I held my own assumptions about porn for many years, but it was at this moment that I saw a different light to the industry. Behind society’s assumptions of porn stars being dirty, washed-up or coming from broken homes, these photos showed how entirely real and beautiful these everyday women naturally looked. These photos humanized them.

While sexual intimacy is one of the most natural and beautiful acts to express love to a partner, the porn industry seems to make this entirely private act into something doggedly intrusive and mortifying. But, after reading and watching interviews from stars who share their thoughts on the industry—from how they got involved in their line of work to expressing the politics behind it—I’ve found that there are respectable women in the industry. Veteran performers Samantha Ryan, Stoya, and ex-performer Sasha Grey have actively participated in interviews and other social media to convey their thoughts on women and workers’ rights in the industry.

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Samantha Ryan | Porn Star Vignettes

In Porn Star Vignettes, a 2012 video-series by writer and former pornographic actress Julie Meadows that aims to humanize workers involved in the industry, star Samantha Ryan, who entered the industry at the age of twenty-six, reveals that she had the chance to struggle and figure herself out before going into the industry.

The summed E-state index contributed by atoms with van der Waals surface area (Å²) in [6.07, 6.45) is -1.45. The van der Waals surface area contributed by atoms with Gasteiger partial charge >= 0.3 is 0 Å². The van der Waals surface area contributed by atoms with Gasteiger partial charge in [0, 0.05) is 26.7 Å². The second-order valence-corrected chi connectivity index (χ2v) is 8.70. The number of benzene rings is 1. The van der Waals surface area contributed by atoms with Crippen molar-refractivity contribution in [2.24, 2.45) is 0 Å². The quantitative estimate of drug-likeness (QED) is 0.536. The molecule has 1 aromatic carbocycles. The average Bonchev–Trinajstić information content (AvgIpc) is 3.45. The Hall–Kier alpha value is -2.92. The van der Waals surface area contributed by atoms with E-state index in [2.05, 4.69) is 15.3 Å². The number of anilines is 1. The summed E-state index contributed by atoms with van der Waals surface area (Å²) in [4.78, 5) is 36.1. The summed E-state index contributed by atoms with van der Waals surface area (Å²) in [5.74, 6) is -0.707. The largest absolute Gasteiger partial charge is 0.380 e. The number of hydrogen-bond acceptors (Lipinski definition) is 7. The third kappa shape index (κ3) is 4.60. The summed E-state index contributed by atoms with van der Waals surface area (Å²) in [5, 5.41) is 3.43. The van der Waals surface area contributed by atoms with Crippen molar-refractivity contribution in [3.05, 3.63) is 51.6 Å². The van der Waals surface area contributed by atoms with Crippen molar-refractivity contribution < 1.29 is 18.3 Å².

Noting that she had worked as an engineer, Ryan expresses, “I had bosses that were complete idiots and never knew the value of my work because they didn’t understand the work that I was doing.” She adds, “I just went through all these things in my life and—they weren’t failures—it was just things happened in these careers that I tried that made me realize that either I didn’t want that or it wasn’t gonna be for me or it made me realize more of what I wanted.”

Entering the porn industry was moreso a positive option for her than a negative.

She states in a 2005 interview with Gene Ross, writer of AdultFYI, “I saw how [porn sets are] very technical and in a lot of ways close to mainstream in how it’s filmed.” She adds, “It’s not as sleazy as people think. … There are good people. I had fun and everybody loved their job.”

Being active in the industry for nine consecutive years, starring in more than 400 movies and having won numerous AVN (Adult Video Network) Awards over the years, Ryan has become a notable and well-respected performer.

But, in her interview with Meadows, she states that “[this] is still an industry that you have to navigate. It’s tough and you will deal with not so great people and, you do run into the girls that are doing the drugs because they don’t know how to handle it.” She adds with conviction, “That shouldn’t be how it is.”